Political career[edit]

In August 1850 William Strong arrived in the Oregon Territory after being appointed by President Taylor to the Oregon Supreme Court the previous year.[2] The trip to Oregon for the family started aboard the ship Supply that took them around Cape Horn on the southern tip of South America to San Francisco, California where they transferred to a sloop-of-war vessel named the Falmouth that delivered them to Astoria, Oregon on August 13.[1] On the trip were also Strong’s wife and two children, the new secretary for the territory Edward D. Hamilton, and the new governor John P. Gaines, but Strong’ oldest son Frederick died after contracting Yellow Fever in Rio de Janeiro, Brazil.[1] The Strong family would then settle on a farm in Cathlamet on the Columbia River where William would file a land claim under the Donation Land Claim Act on September 27.[1]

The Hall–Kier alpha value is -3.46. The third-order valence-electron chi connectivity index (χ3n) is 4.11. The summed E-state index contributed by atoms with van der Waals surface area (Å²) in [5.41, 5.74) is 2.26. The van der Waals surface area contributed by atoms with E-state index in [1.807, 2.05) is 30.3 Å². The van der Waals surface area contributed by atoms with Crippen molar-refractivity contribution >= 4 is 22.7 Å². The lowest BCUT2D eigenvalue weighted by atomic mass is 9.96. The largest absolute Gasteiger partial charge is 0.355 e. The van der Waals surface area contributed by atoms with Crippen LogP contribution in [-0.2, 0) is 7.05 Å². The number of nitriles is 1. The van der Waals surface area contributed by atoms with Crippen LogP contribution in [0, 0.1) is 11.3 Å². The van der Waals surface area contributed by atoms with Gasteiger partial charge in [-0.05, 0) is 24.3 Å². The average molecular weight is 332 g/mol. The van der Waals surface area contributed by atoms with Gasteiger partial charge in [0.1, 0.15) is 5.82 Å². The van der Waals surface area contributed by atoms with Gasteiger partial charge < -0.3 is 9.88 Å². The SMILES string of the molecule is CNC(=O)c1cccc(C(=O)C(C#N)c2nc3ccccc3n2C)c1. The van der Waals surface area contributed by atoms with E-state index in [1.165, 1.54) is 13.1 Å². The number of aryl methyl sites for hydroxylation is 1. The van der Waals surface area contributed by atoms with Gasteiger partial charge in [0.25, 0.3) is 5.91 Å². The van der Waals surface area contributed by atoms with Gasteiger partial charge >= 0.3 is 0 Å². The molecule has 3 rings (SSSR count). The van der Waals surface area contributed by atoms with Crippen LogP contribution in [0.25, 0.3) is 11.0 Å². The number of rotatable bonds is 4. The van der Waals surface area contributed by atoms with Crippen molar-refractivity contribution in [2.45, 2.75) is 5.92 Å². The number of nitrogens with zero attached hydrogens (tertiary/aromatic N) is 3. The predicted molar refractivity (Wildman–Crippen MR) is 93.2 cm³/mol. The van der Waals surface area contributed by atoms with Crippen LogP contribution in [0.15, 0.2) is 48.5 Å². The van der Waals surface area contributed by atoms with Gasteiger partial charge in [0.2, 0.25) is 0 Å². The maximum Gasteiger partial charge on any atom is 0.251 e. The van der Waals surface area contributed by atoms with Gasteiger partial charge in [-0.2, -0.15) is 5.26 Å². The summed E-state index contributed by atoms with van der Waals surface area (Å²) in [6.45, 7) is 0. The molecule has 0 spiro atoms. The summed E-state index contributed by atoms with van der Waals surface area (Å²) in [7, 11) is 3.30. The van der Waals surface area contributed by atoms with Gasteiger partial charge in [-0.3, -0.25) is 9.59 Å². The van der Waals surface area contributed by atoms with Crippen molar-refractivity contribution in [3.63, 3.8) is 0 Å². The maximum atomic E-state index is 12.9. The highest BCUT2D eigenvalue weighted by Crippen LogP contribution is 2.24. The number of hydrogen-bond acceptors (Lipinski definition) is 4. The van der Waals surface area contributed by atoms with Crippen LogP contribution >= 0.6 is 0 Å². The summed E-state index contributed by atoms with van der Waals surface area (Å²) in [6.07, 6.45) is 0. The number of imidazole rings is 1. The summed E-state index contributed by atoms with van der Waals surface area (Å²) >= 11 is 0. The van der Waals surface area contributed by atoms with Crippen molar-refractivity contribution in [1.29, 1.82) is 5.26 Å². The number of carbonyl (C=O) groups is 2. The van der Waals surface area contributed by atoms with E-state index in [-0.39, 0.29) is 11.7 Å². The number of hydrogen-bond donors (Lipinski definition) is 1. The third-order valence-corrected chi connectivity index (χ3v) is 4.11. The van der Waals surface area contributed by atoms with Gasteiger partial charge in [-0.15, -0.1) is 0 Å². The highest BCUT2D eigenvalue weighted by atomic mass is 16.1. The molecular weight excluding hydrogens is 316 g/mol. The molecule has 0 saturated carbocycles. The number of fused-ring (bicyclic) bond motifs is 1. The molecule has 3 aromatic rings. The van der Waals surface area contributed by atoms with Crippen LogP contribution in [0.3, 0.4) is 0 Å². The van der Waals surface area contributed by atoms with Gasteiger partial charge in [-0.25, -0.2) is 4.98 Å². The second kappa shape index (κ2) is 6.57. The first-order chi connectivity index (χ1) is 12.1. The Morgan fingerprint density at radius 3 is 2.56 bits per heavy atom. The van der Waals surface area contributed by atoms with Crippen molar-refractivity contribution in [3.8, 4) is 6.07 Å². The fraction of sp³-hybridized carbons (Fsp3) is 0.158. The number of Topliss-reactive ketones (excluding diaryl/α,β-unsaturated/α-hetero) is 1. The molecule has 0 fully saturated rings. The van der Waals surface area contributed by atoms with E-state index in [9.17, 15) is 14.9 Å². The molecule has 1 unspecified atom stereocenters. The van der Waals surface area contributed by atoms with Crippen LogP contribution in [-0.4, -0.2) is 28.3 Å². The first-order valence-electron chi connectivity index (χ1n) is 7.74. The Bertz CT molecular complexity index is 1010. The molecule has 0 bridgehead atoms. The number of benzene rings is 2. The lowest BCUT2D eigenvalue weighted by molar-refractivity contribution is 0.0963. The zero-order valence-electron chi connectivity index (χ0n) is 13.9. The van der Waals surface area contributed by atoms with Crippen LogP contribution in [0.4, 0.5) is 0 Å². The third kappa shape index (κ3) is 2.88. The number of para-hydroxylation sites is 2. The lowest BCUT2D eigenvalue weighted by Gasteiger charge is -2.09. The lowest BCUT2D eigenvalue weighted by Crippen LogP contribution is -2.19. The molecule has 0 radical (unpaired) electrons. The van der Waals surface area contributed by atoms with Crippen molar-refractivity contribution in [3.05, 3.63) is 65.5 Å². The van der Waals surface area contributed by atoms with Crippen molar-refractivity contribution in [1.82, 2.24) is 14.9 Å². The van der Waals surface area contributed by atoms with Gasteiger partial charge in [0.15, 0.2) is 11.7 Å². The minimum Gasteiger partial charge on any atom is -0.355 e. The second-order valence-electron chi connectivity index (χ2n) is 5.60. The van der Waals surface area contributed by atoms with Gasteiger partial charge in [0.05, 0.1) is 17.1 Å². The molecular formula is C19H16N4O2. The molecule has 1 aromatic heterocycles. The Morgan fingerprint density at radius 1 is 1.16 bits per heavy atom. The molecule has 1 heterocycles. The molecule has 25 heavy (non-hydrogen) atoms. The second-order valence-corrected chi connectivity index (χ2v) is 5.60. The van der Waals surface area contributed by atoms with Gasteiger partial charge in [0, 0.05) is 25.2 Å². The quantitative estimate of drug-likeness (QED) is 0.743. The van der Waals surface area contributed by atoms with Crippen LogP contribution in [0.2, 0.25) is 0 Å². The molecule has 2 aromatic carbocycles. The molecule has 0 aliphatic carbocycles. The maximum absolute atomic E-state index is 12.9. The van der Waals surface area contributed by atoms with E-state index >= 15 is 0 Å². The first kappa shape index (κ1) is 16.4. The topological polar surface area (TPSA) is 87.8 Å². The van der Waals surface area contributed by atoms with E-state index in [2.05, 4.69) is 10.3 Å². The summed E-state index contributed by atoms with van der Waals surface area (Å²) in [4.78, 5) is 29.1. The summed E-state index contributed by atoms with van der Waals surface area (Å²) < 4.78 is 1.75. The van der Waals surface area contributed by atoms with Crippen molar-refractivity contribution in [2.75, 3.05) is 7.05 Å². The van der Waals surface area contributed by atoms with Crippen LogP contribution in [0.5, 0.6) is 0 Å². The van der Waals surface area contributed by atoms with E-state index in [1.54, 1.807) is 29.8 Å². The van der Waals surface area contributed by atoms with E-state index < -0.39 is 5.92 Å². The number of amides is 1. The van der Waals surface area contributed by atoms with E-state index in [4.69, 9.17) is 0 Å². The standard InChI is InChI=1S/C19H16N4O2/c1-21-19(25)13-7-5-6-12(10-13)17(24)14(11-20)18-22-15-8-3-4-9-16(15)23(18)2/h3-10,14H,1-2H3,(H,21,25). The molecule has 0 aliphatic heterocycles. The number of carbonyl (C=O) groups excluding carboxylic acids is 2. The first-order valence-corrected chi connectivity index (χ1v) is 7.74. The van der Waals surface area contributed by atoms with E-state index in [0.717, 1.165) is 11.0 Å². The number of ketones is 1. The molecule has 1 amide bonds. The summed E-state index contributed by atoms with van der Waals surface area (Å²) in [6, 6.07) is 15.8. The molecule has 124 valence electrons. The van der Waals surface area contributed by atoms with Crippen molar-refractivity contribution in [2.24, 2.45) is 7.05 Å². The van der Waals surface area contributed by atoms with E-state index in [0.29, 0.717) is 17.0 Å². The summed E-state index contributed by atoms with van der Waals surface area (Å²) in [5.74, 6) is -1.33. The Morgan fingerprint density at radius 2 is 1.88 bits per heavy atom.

Once in Oregon, Strong served on the supreme court from 1850 to 1853.[3] His assigned district was the third, which covers all of modern Washington state where he served as a circuit riding trial level judge and as an appeals level justice.[1] He replaced Peter H. Burnett who had served under the provisional government, but declined to serve on the territorial court.[3] Strong’s first trial was held on November 12, 1850 in Lewis County near present day Chehalis, Washington at the home of John Jackson.[1] His brother James served as William’s court clerk while riding circuit.[1] His annual salary for his services was $2,000.[4] In 1853, when Washington Territory was formed out of the northern portion of the Oregon Territory, Strong became the sole judge in the territory until his term ended in November.[2]